EU Regulation 261 (EU261) defines the passenger rights for those facing flight delays, cancellations, or denied boarding whilst flying within, to, or from the European Union (EU).  Passengers may receive compensation ranging from €250 to €600 depending on the flight distance and delay duration. The regulation also mandates airlines to provide assistance like meals, refreshments, and accommodation depending on the delay length, and covers all flights operated by EU airlines as well as any departing from an EU airport. The United Kingdom, whilst no longer technically a part of the EU, also continues to offer the same rights to delayed travellers through "retained EU law”.

Beyond the fact that this ruling from the US Department of Transportation applies to US-based flights, there are differences in specific conditions and compensatory measures. The largest difference being that EU261 does not specify the need for automatic refunds, meaning consumers need to manually file a claim for compensation. The DOT has specifically imposed this new rule so that passengers can avoid “searching through airline websites to figure out how to make the request, filling out extra “digital paperwork,” or at times waiting for hours on the phone.”

Expert insights on the automatic refund rule

Nicholas Key, CEO of 15below, shares his perspective on the new ruling:  

"This development in traveller rights is a big step in the right direction: It is what passengers have deserved for a long time and it’s a good thing that airlines are being forced now to elevate the service that they offer, particularly during and following acts of disruption which cause high levels of stress for everyone involved. However, we can’t ignore the fact that this new mandate represents yet another challenge that airlines must overcome. With the rule becoming effective in a couple of months, there is time to get the necessary processes in place, but airlines will need to act fairly fast.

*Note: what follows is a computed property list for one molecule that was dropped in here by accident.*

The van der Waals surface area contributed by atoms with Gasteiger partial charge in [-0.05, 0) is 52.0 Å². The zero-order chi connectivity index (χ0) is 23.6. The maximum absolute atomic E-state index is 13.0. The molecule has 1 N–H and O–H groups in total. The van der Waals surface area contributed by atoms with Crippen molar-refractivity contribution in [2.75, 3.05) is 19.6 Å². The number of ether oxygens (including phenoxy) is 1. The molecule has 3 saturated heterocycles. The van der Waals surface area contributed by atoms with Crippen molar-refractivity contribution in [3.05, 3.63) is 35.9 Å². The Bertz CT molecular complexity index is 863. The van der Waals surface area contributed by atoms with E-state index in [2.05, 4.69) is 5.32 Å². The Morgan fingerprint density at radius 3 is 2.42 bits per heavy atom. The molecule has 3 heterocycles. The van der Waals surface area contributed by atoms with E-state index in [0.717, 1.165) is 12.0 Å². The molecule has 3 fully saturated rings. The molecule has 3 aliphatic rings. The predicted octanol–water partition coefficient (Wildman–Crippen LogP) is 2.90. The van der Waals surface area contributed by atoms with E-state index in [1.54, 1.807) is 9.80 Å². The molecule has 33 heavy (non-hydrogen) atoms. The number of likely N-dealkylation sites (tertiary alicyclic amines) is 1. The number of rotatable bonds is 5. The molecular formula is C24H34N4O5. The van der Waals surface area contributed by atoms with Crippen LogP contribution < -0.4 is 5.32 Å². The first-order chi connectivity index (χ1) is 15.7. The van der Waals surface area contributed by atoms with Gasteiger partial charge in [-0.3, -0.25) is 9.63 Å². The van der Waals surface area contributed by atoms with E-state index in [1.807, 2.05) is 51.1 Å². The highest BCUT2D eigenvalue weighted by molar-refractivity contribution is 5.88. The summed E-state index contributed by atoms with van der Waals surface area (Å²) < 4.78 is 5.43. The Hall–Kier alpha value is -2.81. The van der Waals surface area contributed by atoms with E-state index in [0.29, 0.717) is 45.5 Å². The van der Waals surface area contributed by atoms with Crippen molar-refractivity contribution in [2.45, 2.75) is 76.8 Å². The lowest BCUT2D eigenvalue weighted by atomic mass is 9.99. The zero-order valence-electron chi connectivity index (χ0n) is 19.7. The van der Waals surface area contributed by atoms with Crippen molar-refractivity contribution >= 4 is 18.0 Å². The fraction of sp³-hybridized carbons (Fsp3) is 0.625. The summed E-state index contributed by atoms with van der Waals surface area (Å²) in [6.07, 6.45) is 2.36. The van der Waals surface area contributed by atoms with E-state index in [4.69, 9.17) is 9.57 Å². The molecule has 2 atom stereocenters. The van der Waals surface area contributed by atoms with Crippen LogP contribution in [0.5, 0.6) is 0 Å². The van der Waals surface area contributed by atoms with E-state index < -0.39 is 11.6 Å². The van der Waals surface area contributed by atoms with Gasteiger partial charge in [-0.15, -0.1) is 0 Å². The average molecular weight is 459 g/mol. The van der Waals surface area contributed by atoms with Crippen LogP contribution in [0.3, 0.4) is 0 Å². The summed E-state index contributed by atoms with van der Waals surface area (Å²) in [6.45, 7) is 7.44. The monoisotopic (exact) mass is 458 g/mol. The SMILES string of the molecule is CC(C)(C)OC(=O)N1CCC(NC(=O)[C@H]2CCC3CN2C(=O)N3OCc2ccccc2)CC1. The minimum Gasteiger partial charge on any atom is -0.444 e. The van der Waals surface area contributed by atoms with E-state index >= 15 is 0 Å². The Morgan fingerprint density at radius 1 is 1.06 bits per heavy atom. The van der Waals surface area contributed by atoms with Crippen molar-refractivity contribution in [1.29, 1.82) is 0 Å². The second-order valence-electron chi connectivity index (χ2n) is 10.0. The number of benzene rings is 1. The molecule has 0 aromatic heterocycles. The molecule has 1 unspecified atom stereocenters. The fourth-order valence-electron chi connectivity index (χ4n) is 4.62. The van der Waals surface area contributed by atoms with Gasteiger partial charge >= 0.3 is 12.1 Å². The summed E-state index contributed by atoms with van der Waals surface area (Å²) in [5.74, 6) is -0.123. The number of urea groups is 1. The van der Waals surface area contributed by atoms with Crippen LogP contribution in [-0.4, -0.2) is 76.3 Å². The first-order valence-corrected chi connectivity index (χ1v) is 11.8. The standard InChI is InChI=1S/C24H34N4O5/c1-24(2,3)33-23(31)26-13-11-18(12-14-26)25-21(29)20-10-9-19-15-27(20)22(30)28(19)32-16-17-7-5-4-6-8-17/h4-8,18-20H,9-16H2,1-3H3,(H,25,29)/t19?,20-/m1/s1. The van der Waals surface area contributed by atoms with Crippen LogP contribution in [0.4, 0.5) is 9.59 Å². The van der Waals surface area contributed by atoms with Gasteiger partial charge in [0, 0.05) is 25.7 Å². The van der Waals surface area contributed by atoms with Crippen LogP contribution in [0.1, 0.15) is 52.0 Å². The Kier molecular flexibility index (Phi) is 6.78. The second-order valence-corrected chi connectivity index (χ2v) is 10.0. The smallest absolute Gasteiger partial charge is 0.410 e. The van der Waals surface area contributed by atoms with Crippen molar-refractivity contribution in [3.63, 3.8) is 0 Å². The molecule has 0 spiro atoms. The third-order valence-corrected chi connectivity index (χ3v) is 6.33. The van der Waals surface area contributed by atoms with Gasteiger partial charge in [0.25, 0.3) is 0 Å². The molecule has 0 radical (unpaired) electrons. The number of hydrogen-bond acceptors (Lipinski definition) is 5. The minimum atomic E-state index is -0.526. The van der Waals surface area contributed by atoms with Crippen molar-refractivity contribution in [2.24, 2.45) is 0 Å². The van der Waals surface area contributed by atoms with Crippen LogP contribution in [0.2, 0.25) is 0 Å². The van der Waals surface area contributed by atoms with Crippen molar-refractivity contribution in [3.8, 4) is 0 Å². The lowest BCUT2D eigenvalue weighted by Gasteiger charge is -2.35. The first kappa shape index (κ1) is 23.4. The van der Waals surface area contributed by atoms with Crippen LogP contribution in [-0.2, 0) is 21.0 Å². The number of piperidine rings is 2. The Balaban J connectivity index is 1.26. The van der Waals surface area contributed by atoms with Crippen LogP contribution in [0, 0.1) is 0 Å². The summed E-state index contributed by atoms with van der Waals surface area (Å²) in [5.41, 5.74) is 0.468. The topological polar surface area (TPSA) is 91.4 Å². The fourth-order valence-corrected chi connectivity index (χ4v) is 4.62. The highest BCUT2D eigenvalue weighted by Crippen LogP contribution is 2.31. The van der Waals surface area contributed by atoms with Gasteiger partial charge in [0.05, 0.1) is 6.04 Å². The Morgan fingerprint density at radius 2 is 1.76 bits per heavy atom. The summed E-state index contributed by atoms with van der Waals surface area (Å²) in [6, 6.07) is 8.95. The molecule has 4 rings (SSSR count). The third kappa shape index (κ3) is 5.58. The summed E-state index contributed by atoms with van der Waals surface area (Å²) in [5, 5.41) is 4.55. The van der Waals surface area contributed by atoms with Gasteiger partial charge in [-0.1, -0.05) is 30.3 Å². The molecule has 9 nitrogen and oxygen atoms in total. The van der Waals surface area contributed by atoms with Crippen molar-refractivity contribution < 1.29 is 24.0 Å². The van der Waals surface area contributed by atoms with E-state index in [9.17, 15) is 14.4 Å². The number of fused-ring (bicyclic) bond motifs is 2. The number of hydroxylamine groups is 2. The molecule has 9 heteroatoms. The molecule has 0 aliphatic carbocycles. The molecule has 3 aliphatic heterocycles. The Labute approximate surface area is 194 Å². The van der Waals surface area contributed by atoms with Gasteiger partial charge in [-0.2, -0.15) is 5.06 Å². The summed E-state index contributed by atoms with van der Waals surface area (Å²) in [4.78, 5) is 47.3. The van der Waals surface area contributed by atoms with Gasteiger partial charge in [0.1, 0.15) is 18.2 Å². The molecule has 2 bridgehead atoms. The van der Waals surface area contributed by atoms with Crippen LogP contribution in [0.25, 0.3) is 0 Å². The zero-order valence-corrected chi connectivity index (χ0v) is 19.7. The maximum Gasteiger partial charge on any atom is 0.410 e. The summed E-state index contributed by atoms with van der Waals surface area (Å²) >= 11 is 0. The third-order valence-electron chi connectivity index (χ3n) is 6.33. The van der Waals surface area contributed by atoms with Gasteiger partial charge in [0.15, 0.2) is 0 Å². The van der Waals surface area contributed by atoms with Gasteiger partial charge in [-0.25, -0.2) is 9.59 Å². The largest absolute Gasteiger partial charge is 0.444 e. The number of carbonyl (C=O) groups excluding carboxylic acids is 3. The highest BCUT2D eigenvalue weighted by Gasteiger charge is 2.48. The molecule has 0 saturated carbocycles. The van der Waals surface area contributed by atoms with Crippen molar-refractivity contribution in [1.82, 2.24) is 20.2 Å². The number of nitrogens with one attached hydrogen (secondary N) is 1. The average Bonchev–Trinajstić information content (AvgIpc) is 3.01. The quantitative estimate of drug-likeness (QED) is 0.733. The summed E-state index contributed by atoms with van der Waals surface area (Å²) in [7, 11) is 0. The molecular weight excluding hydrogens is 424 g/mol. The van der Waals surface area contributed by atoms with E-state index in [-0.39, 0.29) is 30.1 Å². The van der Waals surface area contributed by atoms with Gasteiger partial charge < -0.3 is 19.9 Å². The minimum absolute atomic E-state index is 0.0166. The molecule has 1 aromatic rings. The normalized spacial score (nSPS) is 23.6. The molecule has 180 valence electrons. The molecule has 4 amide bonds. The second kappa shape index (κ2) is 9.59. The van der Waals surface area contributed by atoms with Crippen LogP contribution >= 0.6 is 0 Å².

"Automation is at the heart of everything we do, so at 15below, we are well equipped to assist airlines in putting processes and technology in place to get this right first time and avoid the inevitable fines that our industry face so often. We worked with airlines with routes into the U.S. in a similar way when the Centre for Disease Control gave them just two weeks to adapt their processes to capture and manage health attestations following the pandemic. These timescales are not ideal, but completely achievable.  

"My advice is to carry out some Customer Journey Mapping for a delay or cancellation scenario to allow you to truly empathise with your passengers and make sure you don’t miss any details. This is what will allow you to stand out from the competition for all the right reasons.”  

What this means for passengers and airlines

The rule aims to transform the travel experience, offering passengers greater power, clarity, and ease when dealing with flight disruption and service issues. This change ensures that passengers are compensated promptly, reducing the friction that is so often associated with the travel industry. Airlines will now be held to a much higher standard of accountability and so the new rule advises businesses to start making the necessary changes to their customer service processes and technology stack to accommodate these requirements.  

If you need to speak to a passenger experience expert on how to meet these new requirements using automation to create smooth, error-free processes, get in touch today.

For more details on this rule, visit the US Department of Transportation's official announcement